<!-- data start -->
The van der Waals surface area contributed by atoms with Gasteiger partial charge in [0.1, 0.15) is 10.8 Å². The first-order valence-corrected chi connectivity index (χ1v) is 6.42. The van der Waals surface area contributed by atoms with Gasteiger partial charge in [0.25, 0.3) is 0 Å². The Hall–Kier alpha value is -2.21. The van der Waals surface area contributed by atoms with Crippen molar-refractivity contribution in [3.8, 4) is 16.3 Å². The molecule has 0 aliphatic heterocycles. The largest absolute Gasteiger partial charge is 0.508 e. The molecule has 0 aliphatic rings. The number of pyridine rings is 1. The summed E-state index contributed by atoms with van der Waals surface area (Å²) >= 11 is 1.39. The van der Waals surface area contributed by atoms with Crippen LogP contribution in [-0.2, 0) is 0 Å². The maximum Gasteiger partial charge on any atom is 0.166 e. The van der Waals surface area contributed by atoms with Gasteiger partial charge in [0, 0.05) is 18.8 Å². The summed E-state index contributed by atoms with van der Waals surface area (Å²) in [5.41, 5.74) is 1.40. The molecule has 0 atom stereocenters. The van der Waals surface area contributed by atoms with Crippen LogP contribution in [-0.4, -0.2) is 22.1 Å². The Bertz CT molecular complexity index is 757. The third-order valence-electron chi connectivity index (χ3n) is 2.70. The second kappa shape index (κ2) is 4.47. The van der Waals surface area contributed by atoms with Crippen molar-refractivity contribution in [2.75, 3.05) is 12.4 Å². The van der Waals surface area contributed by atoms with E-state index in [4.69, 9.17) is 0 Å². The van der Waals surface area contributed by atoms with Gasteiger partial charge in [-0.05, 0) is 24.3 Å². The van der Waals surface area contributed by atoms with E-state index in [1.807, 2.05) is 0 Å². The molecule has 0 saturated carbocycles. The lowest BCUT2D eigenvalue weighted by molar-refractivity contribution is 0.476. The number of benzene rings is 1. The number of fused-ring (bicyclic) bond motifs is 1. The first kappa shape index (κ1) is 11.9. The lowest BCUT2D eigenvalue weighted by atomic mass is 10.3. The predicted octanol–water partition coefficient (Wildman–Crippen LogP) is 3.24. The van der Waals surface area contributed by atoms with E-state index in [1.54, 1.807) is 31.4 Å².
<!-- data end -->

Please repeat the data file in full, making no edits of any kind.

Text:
The van der Waals surface area contributed by atoms with Gasteiger partial charge in [0.1, 0.15) is 10.8 Å². The first-order valence-corrected chi connectivity index (χ1v) is 6.42. The van der Waals surface area contributed by atoms with Gasteiger partial charge in [0.25, 0.3) is 0 Å². The Hall–Kier alpha value is -2.21. The van der Waals surface area contributed by atoms with Crippen molar-refractivity contribution in [3.8, 4) is 16.3 Å². The molecule has 0 aliphatic heterocycles. The largest absolute Gasteiger partial charge is 0.508 e. The molecule has 0 aliphatic rings. The number of pyridine rings is 1. The summed E-state index contributed by atoms with van der Waals surface area (Å²) >= 11 is 1.39. The van der Waals surface area contributed by atoms with Crippen LogP contribution in [-0.2, 0) is 0 Å². The maximum Gasteiger partial charge on any atom is 0.166 e. The van der Waals surface area contributed by atoms with Gasteiger partial charge in [0, 0.05) is 18.8 Å². The summed E-state index contributed by atoms with van der Waals surface area (Å²) in [5.41, 5.74) is 1.40. The molecule has 0 atom stereocenters. The van der Waals surface area contributed by atoms with Crippen LogP contribution in [-0.4, -0.2) is 22.1 Å². The Bertz CT molecular complexity index is 757. The third-order valence-electron chi connectivity index (χ3n) is 2.70. The second kappa shape index (κ2) is 4.47. The van der Waals surface area contributed by atoms with Crippen molar-refractivity contribution in [2.75, 3.05) is 12.4 Å². The van der Waals surface area contributed by atoms with E-state index in [4.69, 9.17) is 0 Å². The van der Waals surface area contributed by atoms with Gasteiger partial charge in [-0.05, 0) is 24.3 Å². The van der Waals surface area contributed by atoms with E-state index in [1.807, 2.05) is 0 Å². The molecule has 0 saturated carbocycles. The lowest BCUT2D eigenvalue weighted by molar-refractivity contribution is 0.476. The number of benzene rings is 1. The number of fused-ring (bicyclic) bond motifs is 1. The first kappa shape index (κ1) is 11.9. The lowest BCUT2D eigenvalue weighted by atomic mass is 10.3. The predicted octanol–water partition coefficient (Wildman–Crippen LogP) is 3.24. The van der Waals surface area contributed by atoms with E-state index in [1.54, 1.807) is 31.4 Å².